The taxpayer looses, as usual.

    Nol van Schaik,
    With Colin Davies, co-founder of the Dutch Experience coffeeshop, Stockport, UK.
  6. Is Canada following in the UK's footsteps ?
    It surely looks that way, cannabis-suppliers will also be considered enemies of the state there, like in the UK new ' system'.


    Bookmark: (Cannabis - Canada)

    Sun Flashes


    Justice Minister Martin Cauchon is considering relaxing Canada's marijuana laws to make possession punishable by a fine instead of a prison sentence, the Canadian Press has learned. But Cauchon's plans do not include making the drug legal, said highly placed sources in the Justice Department. Trafficking would continue to draw harsher punishments, the sources said.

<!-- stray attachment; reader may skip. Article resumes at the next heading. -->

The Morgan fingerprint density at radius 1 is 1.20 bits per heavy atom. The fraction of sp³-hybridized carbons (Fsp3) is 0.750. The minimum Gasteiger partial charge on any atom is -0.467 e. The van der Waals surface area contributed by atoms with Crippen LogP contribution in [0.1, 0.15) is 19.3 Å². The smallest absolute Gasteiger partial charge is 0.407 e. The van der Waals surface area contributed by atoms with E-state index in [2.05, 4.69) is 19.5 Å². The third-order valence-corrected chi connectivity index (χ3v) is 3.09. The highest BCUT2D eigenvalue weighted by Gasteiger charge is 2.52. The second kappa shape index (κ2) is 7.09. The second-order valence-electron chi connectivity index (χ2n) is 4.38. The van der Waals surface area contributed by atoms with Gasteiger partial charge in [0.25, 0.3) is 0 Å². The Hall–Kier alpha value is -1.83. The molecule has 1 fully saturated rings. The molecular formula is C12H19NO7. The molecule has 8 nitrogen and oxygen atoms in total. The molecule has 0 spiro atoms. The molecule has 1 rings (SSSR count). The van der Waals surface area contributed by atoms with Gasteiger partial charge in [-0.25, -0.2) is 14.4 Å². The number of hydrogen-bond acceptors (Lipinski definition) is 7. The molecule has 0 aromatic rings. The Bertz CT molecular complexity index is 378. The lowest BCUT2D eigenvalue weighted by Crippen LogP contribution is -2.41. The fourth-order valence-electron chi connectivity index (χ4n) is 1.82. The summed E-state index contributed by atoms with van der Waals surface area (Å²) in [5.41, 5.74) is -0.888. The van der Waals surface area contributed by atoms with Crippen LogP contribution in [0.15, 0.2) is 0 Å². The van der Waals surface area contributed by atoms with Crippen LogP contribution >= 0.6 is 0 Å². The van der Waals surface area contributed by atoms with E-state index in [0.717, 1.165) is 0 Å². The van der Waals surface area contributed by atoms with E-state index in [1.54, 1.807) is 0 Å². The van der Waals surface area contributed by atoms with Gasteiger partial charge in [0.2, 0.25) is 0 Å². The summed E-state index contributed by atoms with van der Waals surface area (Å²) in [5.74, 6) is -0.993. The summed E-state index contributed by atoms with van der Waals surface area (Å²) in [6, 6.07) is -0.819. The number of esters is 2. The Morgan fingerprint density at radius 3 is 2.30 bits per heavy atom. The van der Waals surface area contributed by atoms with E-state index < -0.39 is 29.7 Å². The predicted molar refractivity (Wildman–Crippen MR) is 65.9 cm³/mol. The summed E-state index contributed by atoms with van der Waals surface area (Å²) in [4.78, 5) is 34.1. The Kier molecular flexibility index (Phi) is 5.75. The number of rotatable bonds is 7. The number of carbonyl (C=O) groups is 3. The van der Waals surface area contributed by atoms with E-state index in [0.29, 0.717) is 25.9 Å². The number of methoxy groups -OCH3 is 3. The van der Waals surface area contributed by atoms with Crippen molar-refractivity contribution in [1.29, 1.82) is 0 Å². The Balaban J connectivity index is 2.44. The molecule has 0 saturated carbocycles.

7. How the law will work
    Where are we exactly with this cannabis thing?

    The drug will be downgraded from Class B to a Class C by July 2003. The police are to expand Brixton's controversial "seize and warn" policy across London by the autumn.

    Does that mean I can sit on the steps of Brixton police station and skin up?

    No. It will still be illegal to possess cannabis and users can still be arrested for "aggravating factors" such as the involvement of children or "flagrant disregard" of the law. For simple possession the police are more likely to seize the drug and issue a warning.

    What happens if they do?

    If you are arrested and charged you will face a maximum prison sentence of two years.

    So, if I've got my stash in my pocket I'm fine?

    As long as nobody knows it is there and it's not a large stash.

    What if I buy it with friends?

    The maximum penalty for dealing is to be increased from five to 14 years. Mr Blunkett specifically rejected calls for a lesser crime of "social dealing".

    How much would I have to have on me before police thought I was a dealer?